BULLS SIX50+ E FS 3 Review

Bulls Six50 Plus E Fs 3 Electric Bike Review
Bulls Six50 Plus E Fs 3
Bulls Six50 Plus E Fs 3 Bosch Performance Line Cx Motor
Bulls Six50 Plus E Fs 3 Bosch Powerpack 500 Battery
Bulls Six50 Plus E Fs 3 Bosch Intuvia Display Ergo Grips
Bulls Six50 Plus E Fs 3 Schwalbe Rocket Ron Tires 650b Plus
Bulls Six50 Plus E Fs 3 Rockshox Yari Rc Air Suspension
Bulls Six50 Plus E Fs 3 Shimano Deore Shadow Xt Plus 11 Speed
Bulls Six50 Plus E Fs 3 Rock Shox Deluxe Rt Rear Suspension
Bulls Six50 Plus E Fs 3 Bosch Battery Charger
Bulls Six50 Plus E Fs 3 Electric Bike Review
Bulls Six50 Plus E Fs 3
Bulls Six50 Plus E Fs 3 Bosch Performance Line Cx Motor
Bulls Six50 Plus E Fs 3 Bosch Powerpack 500 Battery
Bulls Six50 Plus E Fs 3 Bosch Intuvia Display Ergo Grips
Bulls Six50 Plus E Fs 3 Schwalbe Rocket Ron Tires 650b Plus
Bulls Six50 Plus E Fs 3 Rockshox Yari Rc Air Suspension
Bulls Six50 Plus E Fs 3 Shimano Deore Shadow Xt Plus 11 Speed
Bulls Six50 Plus E Fs 3 Rock Shox Deluxe Rt Rear Suspension
Bulls Six50 Plus E Fs 3 Bosch Battery Charger

Summary

  • An all-mountain electric bike with plus sized tires for improved stability, traction and comfort, 150 mm air suspension with compression and rebound adjust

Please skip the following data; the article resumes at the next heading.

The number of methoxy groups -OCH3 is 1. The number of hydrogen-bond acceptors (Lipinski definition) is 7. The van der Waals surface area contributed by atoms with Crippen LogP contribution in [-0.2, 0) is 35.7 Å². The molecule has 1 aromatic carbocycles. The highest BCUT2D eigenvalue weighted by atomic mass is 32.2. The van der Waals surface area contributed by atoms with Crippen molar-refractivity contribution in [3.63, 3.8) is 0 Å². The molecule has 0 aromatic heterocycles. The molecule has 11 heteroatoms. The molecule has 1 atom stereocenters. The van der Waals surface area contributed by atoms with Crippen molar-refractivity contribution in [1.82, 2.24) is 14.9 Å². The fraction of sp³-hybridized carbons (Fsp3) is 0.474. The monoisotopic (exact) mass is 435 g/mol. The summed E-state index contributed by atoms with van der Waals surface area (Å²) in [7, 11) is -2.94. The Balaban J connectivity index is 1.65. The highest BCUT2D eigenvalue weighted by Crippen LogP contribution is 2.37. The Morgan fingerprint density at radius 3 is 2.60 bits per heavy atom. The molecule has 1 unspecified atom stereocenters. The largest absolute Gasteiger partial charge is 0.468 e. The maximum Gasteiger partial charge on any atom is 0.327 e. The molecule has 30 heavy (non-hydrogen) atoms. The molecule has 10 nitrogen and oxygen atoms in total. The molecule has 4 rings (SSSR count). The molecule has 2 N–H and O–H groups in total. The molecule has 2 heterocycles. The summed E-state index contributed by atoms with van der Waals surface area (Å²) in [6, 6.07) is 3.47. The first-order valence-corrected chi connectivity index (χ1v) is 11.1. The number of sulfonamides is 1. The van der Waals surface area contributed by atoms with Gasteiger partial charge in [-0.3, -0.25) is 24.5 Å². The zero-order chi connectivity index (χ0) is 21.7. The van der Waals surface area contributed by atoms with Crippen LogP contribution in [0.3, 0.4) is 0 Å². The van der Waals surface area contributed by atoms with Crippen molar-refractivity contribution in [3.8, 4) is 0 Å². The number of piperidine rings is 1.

• Battery and motor mount design are tighter than older Bosch systems, weight is kept low and center for balance, available in three frame sizes for improved fit
  • 1 x 11 drivetrain is light and clean, narrow-wide tooth pattern on the chainring compliments the Shadow+ derailleur tightening clutch to reduce bounce and drops
  • High capacity Powerpack 500 improves range, Bosch CX motor offers high torque for climbing, no bottle cage bosses, no seat post dropper, stickers vs. paint

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Video Review

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Introduction

Make:

BULLS

Model:

SIX50+ E FS 3

Price:

$4,699

Body Position:

Forward

Suggested Use:

Trail, Mountain

Electric Bike Class:

Pedal Assist (Class 1)
Learn more about Ebike classes

Warranty:

2 Years Motor and Battery, 5 Years Frame

Availability:

Europe, Canada, United States, Australia, New Zealand

Model Year:

20172018

Bicycle Details

Total Weight:

52.5 lbs (23.81 kg)

Battery Weight:

5.8 lbs (2.63 kg)

Motor Weight:

8.8 lbs (3.99 kg)

Frame Material:

7005 Aluminium Alloy

Frame Sizes: